Nobody wins in Trump’s trade war
June 1, 2018: President Trump last month imposed tariffs on steel and aluminium imports from China and Japan, and has now extended these to Canada, Mexico and the EU. The pretext for these actions is that the aluminium and steel industries are essential to US national security. The US now faces tariff retaliation from all of these countries, as well as legal action through the World Trade Organisation, which is not likely to accept the national security argument.
What appeared to be partly a bullying tactic to improve the US negotiating position on changes to the North American Free Trade Agreement (NAFTA) has now escalated into a trade war with its nearest neighbours.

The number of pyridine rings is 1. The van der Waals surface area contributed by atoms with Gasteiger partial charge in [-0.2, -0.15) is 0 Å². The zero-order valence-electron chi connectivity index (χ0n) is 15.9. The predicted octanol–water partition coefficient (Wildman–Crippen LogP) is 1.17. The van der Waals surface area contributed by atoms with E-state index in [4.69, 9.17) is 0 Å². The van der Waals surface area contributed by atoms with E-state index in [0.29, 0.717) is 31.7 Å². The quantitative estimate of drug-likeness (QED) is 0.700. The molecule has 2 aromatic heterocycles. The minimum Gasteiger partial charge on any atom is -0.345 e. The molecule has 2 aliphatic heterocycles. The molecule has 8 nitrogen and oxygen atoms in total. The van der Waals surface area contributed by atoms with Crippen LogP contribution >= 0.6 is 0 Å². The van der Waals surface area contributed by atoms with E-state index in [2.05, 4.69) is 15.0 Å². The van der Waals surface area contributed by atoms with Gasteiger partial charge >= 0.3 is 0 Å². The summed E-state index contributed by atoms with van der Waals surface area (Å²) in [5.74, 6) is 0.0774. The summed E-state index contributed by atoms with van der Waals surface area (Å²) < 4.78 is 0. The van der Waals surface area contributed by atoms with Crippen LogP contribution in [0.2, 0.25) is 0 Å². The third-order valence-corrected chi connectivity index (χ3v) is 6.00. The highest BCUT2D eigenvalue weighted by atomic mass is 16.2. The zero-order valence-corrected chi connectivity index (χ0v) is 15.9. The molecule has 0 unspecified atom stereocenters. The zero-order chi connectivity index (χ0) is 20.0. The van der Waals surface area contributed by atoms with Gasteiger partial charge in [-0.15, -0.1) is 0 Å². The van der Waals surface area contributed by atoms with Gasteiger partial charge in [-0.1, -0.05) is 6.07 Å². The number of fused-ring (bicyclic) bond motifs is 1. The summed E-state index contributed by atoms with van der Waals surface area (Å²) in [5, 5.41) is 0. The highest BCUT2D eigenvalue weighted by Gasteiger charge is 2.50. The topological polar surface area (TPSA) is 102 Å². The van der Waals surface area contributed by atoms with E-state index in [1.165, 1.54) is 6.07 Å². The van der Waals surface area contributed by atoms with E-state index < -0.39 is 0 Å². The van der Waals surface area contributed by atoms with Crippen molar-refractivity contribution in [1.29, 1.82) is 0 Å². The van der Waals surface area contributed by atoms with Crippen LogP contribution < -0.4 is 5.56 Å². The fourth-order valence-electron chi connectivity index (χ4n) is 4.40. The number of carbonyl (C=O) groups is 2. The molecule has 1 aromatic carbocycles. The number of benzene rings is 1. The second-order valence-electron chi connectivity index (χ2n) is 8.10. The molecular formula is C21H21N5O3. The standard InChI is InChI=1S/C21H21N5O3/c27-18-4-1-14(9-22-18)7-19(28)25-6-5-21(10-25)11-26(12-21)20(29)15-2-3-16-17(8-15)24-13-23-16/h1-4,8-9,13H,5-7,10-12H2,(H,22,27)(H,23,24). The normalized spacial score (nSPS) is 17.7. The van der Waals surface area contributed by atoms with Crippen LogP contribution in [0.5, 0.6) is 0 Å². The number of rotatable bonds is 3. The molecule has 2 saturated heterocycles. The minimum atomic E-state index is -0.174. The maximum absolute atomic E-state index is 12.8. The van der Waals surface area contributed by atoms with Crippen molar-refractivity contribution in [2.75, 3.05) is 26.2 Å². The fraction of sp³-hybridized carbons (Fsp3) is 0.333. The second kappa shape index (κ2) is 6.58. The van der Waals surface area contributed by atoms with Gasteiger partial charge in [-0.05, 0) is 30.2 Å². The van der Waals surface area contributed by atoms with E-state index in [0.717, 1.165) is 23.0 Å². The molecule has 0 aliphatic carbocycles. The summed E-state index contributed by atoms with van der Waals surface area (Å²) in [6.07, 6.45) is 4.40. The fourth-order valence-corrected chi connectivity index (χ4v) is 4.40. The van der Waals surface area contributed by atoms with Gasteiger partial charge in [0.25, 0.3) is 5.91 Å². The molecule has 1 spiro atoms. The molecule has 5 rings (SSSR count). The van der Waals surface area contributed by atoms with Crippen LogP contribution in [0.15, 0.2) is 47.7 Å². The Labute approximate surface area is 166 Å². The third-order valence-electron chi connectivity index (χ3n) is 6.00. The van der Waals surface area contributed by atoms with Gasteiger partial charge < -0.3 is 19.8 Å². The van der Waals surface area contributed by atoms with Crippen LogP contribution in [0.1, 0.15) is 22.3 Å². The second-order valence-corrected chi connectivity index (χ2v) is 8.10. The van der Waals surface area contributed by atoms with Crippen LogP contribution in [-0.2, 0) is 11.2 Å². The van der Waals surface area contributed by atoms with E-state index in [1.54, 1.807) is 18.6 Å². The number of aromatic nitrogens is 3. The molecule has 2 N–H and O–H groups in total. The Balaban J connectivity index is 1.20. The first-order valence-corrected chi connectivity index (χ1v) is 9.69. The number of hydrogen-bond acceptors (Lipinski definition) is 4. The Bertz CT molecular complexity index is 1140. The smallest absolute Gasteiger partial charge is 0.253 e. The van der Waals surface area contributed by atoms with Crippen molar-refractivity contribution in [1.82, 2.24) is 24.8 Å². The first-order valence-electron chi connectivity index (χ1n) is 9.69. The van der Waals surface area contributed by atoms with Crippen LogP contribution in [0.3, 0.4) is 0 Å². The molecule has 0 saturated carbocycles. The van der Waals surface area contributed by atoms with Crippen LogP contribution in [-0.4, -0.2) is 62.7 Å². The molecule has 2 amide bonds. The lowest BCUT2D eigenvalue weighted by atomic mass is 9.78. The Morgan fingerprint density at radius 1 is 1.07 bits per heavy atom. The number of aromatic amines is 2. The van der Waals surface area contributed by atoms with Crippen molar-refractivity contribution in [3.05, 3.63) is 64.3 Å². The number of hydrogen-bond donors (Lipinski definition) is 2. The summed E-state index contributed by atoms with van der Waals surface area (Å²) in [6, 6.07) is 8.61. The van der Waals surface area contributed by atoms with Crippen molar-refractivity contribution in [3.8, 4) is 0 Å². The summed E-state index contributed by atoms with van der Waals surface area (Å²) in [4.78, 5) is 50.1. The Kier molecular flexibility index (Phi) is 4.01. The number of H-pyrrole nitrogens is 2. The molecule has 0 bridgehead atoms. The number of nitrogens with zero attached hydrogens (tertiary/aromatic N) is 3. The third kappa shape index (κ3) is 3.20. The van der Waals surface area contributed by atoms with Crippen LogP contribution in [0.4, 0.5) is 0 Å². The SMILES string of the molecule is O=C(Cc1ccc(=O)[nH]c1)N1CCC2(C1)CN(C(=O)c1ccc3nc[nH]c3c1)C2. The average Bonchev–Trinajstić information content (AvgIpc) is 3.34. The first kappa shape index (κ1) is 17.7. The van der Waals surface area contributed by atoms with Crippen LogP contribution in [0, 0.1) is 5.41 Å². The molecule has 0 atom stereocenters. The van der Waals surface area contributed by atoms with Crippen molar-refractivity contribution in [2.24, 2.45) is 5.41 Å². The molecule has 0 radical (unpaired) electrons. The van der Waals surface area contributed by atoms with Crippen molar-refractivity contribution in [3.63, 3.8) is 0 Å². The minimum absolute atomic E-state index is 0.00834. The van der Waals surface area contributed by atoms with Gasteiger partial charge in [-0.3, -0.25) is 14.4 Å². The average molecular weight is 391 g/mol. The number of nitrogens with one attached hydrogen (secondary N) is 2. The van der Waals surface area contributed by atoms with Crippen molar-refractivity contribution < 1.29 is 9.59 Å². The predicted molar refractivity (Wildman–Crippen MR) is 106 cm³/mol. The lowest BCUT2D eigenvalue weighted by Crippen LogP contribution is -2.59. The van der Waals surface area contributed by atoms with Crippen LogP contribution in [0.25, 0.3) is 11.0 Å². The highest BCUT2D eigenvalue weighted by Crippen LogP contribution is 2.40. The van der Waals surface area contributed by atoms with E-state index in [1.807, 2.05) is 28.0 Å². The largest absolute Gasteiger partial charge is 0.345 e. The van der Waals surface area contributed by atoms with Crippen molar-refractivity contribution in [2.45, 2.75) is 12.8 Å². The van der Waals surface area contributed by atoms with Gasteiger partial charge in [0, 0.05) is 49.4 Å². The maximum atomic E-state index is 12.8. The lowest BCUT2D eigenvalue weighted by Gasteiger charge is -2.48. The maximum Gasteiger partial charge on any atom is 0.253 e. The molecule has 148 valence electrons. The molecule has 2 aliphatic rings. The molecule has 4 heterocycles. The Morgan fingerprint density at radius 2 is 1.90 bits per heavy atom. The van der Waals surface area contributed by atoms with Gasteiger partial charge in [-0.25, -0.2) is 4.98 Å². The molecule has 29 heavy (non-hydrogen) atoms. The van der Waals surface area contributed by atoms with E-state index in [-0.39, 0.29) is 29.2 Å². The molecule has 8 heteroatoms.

US actions have also provoked retaliation from China, Japan and the EU, three of its largest global trading partners. Australia has escaped direct rises in US tariffs on its exports because it has a trade deficit with the US, and is not seen as a threat. But trade wars between the largest economies will slow global trade and growth, with negative effects on all, including in Australia.
AFTINET supports fair trade based on human rights, labour rights and environmental sustainability, and campaigns against unfair trade deals. We need fair trade rules which apply to all countries and potentially restrain the market domination of economies like the US. The WTO in its current form is not playing this role. Until we have fairer trade rules, the rest of us will suffer the collateral damage of a war between the giants.